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The Howellsian

Volume 6, Number 2 and Volume 7, Number 1 (January 2001 and June 2002)

The Howellsian Volume (November 2002)

Elsa Nettels, Vice-President and Program Chair of the William Dean Howells Society, has announced topics for two panels that the Society will sponsor at the next annual meeting of the American Literature Society to be held in Cambridge, Massachusetts on 22-25 May 2003. Papers in the first, "William Dean Howells in/and/of the Community," should focus on how the community-in the broadest sense-in which Howells lived at a given time (e.g., Venice, Boston, New York) affected himself and/or his writing, while those in the second, "Howells in the Twentieth Century: His Art, Influence, and Legacy," will be able to treat Howells in a wider context, probing such possibilities as Howells and his biographers, Howells and his critics, Howells's literary reputation, his later novels, his place in the literary continuum, debts other writers, both his contemporaries and those who followed him, owe him, etc. Elsa requests that either fivehundred word abstracts of proposed papers or eight to ten page papers themselves be sent to at 211 Indian Springs Road, Williamsburg, VA 23185 by Monday, 23 December 2002 for consideration for presentations at these sessions.

At this year's American Literature Association Annual Conference, held 30 May-2 June 2002, the Society also sponsored two sessions. The first session, "Private Lies in Social Contexts in Howells's Fiction," was chaired by Society president and emeritus faculty member at Kent State University Sanford E. Marovitz and included papers by Susan Goodman from the University of Delaware ("The Foregone Hazard of New Fictions"), Hildegard Hoeller from the College of Staten Island ( ... The Grotesque Confusion of our Economic': William Dean Howells and the Lost Language of the Gift"), and Laura K. Johnson from Harvard University ("Romance as Reform: The Marriage Fiction of William Dean Howells"); Elsa, Emerita faculty member from the College of William and Mary, chaired the second session, "Philanthropy and Reform in Howells's Fiction," at which Melissa M. Pennell from the University of MassachusettsLowell presented "Social Capital and the Problem of Benevolence in Howells's Annie Kilburn," David J.; Nordloh from Indiana University delivered ... The Sensation of Doing Good': The Uneasy Status of Charity in Howells's The Minister's Charge," and Agnieszka Zylowska Goeller from Rutgers University read "Charity and Realism." As in the past, sessions on Howells drew large audiences at the Conference.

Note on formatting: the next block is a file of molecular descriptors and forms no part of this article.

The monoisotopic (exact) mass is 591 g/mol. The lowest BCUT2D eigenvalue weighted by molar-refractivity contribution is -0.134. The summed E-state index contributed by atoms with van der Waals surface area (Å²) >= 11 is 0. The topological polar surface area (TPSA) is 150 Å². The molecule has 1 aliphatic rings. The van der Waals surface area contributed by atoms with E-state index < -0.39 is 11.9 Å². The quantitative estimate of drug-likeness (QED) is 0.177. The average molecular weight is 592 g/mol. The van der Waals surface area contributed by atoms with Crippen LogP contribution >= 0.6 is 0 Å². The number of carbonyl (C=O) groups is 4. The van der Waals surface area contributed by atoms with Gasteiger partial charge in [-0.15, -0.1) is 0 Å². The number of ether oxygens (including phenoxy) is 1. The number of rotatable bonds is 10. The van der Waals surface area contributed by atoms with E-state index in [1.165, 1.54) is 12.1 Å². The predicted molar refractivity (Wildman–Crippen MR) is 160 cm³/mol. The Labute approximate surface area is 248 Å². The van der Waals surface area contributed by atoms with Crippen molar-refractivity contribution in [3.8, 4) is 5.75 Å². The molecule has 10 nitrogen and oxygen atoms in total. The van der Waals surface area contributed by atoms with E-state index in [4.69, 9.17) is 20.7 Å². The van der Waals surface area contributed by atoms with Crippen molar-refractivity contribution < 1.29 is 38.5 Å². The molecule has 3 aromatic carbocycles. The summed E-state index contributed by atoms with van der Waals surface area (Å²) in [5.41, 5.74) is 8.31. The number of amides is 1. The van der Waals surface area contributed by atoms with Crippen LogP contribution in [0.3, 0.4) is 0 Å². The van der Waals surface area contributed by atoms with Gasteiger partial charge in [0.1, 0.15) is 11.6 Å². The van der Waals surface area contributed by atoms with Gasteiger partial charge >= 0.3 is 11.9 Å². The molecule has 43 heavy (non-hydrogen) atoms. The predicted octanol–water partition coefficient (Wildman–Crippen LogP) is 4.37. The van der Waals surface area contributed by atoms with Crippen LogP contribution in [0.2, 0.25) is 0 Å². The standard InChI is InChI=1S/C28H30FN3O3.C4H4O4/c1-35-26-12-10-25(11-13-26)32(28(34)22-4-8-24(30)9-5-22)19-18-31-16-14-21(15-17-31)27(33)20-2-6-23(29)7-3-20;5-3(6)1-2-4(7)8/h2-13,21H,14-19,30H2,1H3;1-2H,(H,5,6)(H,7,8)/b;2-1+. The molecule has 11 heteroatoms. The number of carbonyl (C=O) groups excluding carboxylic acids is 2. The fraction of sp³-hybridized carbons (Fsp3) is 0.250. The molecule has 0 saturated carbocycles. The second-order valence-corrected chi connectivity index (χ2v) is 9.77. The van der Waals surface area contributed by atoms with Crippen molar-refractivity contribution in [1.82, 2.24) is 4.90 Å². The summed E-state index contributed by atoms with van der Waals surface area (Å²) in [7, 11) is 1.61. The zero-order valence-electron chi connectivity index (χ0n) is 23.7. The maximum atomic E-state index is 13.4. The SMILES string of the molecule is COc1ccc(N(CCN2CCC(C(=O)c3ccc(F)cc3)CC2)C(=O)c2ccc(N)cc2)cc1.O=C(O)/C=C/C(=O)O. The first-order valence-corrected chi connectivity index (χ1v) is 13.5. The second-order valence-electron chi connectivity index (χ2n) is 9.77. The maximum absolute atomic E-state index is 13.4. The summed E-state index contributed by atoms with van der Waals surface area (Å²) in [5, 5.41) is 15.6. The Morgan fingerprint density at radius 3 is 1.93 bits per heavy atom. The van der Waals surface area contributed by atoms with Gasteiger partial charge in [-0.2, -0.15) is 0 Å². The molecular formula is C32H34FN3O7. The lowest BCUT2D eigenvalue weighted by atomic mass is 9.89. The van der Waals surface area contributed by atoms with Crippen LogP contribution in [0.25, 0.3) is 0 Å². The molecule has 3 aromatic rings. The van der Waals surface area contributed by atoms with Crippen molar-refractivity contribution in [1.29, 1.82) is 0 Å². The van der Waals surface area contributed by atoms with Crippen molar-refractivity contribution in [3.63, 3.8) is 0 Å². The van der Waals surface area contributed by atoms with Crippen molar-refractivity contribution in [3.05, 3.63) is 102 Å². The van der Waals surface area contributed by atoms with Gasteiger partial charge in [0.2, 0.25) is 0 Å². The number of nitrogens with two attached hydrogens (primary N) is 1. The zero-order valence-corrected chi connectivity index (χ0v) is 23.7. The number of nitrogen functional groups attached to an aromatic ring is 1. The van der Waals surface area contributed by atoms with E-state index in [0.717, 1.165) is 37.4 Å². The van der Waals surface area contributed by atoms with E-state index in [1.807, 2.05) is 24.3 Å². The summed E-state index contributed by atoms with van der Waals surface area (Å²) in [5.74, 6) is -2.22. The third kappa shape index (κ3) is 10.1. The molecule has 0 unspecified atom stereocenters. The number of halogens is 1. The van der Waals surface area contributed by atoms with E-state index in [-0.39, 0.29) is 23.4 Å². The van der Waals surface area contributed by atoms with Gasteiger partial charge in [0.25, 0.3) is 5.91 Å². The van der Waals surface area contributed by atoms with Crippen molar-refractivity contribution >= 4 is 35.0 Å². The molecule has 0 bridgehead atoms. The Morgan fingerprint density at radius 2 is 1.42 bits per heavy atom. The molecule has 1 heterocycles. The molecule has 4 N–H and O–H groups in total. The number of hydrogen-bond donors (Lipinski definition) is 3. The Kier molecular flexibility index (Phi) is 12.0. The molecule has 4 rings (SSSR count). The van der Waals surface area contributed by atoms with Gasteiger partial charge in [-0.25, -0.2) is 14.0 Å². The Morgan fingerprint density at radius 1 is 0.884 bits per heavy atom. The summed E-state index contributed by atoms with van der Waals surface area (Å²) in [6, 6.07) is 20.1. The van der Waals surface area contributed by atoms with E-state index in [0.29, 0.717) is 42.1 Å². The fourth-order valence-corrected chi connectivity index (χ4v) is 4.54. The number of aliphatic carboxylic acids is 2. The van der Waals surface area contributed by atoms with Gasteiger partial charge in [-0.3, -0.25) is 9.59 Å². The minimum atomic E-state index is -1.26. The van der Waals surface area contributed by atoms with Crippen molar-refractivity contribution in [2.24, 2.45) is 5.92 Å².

Recently, another relative of Howells joined the Society. Mrs. Philip Toynbee, second cousin twice removed from the Dean, who lives in Clinmor, Oxfordshire, England, has been working closely with Sandy Marovitz both to establish her exact connection with the American branch of the Howells family and to extend the Howells family tree in England beyond her great-great-great grandfather, Thomas Howells, who was William Dean Howells's great-grandfather. Thomas was born in 1739 in Wales, married his wife Susannah in 1772 in London, where they lived for a few years before returning to Wales where he died in 1821. Of their eleven children, the two youngest, one of which was Joseph William Howells (1783-1858), William Dean's grandfather, in about 1810 immigrated to America as young men. Perhaps at some future date this and other genealogical information on Howells's antecedents and relatives could be presented at a conference in a session sponsored by the Society.

[Note: Members also received an updated membership list with this issue of The Howellsian.]